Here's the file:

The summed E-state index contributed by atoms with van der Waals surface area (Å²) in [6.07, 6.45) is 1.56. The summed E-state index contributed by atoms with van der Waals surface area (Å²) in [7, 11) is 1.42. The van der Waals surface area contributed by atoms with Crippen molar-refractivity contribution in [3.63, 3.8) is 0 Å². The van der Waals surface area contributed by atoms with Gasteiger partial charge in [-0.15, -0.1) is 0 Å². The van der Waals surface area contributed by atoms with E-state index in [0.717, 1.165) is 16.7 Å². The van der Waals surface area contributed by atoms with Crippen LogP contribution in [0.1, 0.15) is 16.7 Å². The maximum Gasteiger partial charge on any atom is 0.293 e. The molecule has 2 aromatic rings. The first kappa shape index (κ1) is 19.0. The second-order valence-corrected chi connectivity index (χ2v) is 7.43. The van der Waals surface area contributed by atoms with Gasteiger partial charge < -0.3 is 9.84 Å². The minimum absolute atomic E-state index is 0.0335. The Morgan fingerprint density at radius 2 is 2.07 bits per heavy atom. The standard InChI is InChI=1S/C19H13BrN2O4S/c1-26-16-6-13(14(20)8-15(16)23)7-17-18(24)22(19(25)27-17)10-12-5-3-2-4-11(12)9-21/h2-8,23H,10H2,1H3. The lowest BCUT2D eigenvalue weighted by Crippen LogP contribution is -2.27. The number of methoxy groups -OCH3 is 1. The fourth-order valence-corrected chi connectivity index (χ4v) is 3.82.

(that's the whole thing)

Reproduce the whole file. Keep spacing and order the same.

The summed E-state index contributed by atoms with van der Waals surface area (Å²) in [6.07, 6.45) is 1.56. The summed E-state index contributed by atoms with van der Waals surface area (Å²) in [7, 11) is 1.42. The van der Waals surface area contributed by atoms with Crippen molar-refractivity contribution in [3.63, 3.8) is 0 Å². The van der Waals surface area contributed by atoms with Gasteiger partial charge in [-0.15, -0.1) is 0 Å². The van der Waals surface area contributed by atoms with E-state index in [0.717, 1.165) is 16.7 Å². The van der Waals surface area contributed by atoms with Crippen LogP contribution in [0.1, 0.15) is 16.7 Å². The maximum Gasteiger partial charge on any atom is 0.293 e. The molecule has 2 aromatic rings. The first kappa shape index (κ1) is 19.0. The second-order valence-corrected chi connectivity index (χ2v) is 7.43. The van der Waals surface area contributed by atoms with Gasteiger partial charge < -0.3 is 9.84 Å². The minimum absolute atomic E-state index is 0.0335. The Morgan fingerprint density at radius 2 is 2.07 bits per heavy atom. The standard InChI is InChI=1S/C19H13BrN2O4S/c1-26-16-6-13(14(20)8-15(16)23)7-17-18(24)22(19(25)27-17)10-12-5-3-2-4-11(12)9-21/h2-8,23H,10H2,1H3. The lowest BCUT2D eigenvalue weighted by Crippen LogP contribution is -2.27. The number of methoxy groups -OCH3 is 1. The fourth-order valence-corrected chi connectivity index (χ4v) is 3.82.